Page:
Training beyond innovation (Electrical and Mechanical Services Department)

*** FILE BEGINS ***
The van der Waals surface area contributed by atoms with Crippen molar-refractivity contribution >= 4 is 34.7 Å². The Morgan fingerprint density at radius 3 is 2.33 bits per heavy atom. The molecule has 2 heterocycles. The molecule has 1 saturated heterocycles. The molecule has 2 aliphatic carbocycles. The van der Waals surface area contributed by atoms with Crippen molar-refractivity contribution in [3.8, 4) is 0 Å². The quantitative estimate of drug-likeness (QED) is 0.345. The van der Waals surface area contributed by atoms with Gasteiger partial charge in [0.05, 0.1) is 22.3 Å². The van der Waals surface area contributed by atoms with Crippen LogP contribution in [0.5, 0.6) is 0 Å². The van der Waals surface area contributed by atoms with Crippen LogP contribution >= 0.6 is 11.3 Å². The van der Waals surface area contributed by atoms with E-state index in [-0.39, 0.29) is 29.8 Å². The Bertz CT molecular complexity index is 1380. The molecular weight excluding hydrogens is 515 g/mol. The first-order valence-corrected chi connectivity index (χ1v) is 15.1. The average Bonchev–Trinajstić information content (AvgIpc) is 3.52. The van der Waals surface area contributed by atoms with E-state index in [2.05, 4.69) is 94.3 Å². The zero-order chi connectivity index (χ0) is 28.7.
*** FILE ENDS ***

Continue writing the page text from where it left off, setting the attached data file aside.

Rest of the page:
To support the implementation of this policy by various divisions, the Training Unit of the Electrical and Mechanical Services Department (EMSD) has taken the lead to apply I&T in its core training and enhanced the Technician Training Scheme to cultivate young professional teams with international vision, thereby injecting new blood into the E&M trade so as to tie in with the Government’s policy objective of building a smart city and developing I&T. IMPROVING TRAINING EFFECTIVENESS WITH I&T EMSD has converted a workshop in its headquarters building into a new digitalised Interactive Learning Centre in four months. Holographic images and three-dimensional projection technology are used to present to trainees the E&M equipment in buildings in great detail, which facilitates their clear understanding of the equipment’s structure and improves training efficiency. Moreover, the Department has tailor-designed various virtual reality training facilities, which not only enhance the flexibility, safety and coverage of training activities, but also significantly reduce the consumption of physical materials to achieve environmental benefits. JOINT TALENT TRAINING WITH THE TRADE To address the problem of an ageing workforce and manpower shortage in the E&M trade, EMSD enhanced its Technician Training Scheme, under which 100 places are added every year to nurture more young trainees so as to meet the needs arising from the digitalisation development. The Department has also collaborated with the trade and arranged for trainees to undergo internship in private organisations. Their performance has won recognition from the trade. Not only does this arrangement enrich the work experience of trainees, but it also helps solve the problem of manpower shortage in those organisations, a win-win for all. BROADENING INTERNATIONAL HORIZONS THROUGH TRAINING In order to enhance the skills of trainees and promote learning and exchange between young people in Hong Kong and Guangzhou, EMSD has signed the Memorandum of Co-operation on E&M Talent Development with the Guangzhou Municipal Human Resources and Social Security Bureau to train E&M talents for both cities and upgrade their skills as a whole. To broaden the international horizons of trainees, the Department encouraged them to participate in the biennial WorldSkills Competition. Two EMSD trainees who took part in the “Electrical Installations” and “Refrigeration and Air-conditioning” trades won in the WorldSkills Hong Kong and went on to represent Hong Kong in the WorldSkills Competition held in Kazan, Russia in August 2019. Coached by expert trainers, both trainees won Medallions for Excellence in the Competition, bringing glory to Hong Kong while proving that the technical skills of Hong Kong’s E&M personnel have attained international standards. (The video is conducted in Cantonese) (For more details, please visit Sevice Excellence Website)